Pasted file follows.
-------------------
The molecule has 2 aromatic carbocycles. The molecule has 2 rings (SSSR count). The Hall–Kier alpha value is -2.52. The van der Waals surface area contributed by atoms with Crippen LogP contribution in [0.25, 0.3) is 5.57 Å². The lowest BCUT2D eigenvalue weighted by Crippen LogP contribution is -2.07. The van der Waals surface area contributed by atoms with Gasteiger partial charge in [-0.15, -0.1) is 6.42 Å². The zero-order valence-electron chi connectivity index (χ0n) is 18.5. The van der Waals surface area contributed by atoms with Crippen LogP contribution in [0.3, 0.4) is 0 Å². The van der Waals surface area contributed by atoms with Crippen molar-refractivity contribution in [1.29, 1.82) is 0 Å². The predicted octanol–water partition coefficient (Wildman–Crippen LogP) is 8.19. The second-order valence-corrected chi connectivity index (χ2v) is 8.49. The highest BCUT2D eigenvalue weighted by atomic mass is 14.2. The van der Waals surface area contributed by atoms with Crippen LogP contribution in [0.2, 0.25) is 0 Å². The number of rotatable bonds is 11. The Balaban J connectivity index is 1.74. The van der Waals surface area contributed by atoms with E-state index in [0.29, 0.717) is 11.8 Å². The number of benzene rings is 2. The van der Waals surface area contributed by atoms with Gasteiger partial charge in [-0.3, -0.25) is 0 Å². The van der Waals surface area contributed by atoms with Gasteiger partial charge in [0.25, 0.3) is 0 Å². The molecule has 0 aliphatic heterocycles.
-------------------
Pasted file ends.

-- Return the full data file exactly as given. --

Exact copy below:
The molecule has 2 aromatic carbocycles. The molecule has 2 rings (SSSR count). The Hall–Kier alpha value is -2.52. The van der Waals surface area contributed by atoms with Crippen LogP contribution in [0.25, 0.3) is 5.57 Å². The lowest BCUT2D eigenvalue weighted by Crippen LogP contribution is -2.07. The van der Waals surface area contributed by atoms with Gasteiger partial charge in [-0.15, -0.1) is 6.42 Å². The zero-order valence-electron chi connectivity index (χ0n) is 18.5. The van der Waals surface area contributed by atoms with Crippen LogP contribution in [0.3, 0.4) is 0 Å². The van der Waals surface area contributed by atoms with Crippen molar-refractivity contribution in [1.29, 1.82) is 0 Å². The predicted octanol–water partition coefficient (Wildman–Crippen LogP) is 8.19. The second-order valence-corrected chi connectivity index (χ2v) is 8.49. The highest BCUT2D eigenvalue weighted by atomic mass is 14.2. The van der Waals surface area contributed by atoms with Crippen LogP contribution in [0.2, 0.25) is 0 Å². The number of rotatable bonds is 11. The Balaban J connectivity index is 1.74. The van der Waals surface area contributed by atoms with E-state index in [0.29, 0.717) is 11.8 Å². The number of benzene rings is 2. The van der Waals surface area contributed by atoms with Gasteiger partial charge in [-0.3, -0.25) is 0 Å². The van der Waals surface area contributed by atoms with Gasteiger partial charge in [0.25, 0.3) is 0 Å². The molecule has 0 aliphatic heterocycles.